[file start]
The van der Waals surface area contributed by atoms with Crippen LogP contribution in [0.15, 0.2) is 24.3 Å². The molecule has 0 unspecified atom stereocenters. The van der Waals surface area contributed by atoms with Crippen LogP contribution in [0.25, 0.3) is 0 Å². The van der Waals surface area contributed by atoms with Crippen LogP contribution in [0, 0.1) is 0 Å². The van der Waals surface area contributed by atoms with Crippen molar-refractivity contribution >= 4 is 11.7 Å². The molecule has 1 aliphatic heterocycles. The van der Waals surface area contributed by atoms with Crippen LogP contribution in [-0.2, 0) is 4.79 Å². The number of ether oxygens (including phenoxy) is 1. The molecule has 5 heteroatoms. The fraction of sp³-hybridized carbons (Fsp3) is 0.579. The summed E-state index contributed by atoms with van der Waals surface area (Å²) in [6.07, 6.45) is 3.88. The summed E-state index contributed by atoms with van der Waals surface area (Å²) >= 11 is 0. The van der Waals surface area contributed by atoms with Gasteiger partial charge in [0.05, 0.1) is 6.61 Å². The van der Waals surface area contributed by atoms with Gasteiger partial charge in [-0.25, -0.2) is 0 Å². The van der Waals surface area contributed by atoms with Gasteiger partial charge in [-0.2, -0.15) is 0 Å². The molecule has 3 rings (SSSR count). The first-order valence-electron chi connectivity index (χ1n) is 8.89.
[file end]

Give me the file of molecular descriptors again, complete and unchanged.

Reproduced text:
The van der Waals surface area contributed by atoms with Crippen LogP contribution in [0.15, 0.2) is 24.3 Å². The molecule has 0 unspecified atom stereocenters. The van der Waals surface area contributed by atoms with Crippen LogP contribution in [0.25, 0.3) is 0 Å². The van der Waals surface area contributed by atoms with Crippen LogP contribution in [0, 0.1) is 0 Å². The van der Waals surface area contributed by atoms with Crippen molar-refractivity contribution >= 4 is 11.7 Å². The molecule has 1 aliphatic heterocycles. The van der Waals surface area contributed by atoms with Crippen LogP contribution in [-0.2, 0) is 4.79 Å². The number of ether oxygens (including phenoxy) is 1. The molecule has 5 heteroatoms. The fraction of sp³-hybridized carbons (Fsp3) is 0.579. The summed E-state index contributed by atoms with van der Waals surface area (Å²) in [6.07, 6.45) is 3.88. The summed E-state index contributed by atoms with van der Waals surface area (Å²) >= 11 is 0. The van der Waals surface area contributed by atoms with Gasteiger partial charge in [0.05, 0.1) is 6.61 Å². The van der Waals surface area contributed by atoms with Gasteiger partial charge in [-0.25, -0.2) is 0 Å². The van der Waals surface area contributed by atoms with Gasteiger partial charge in [-0.2, -0.15) is 0 Å². The molecule has 3 rings (SSSR count). The first-order valence-electron chi connectivity index (χ1n) is 8.89.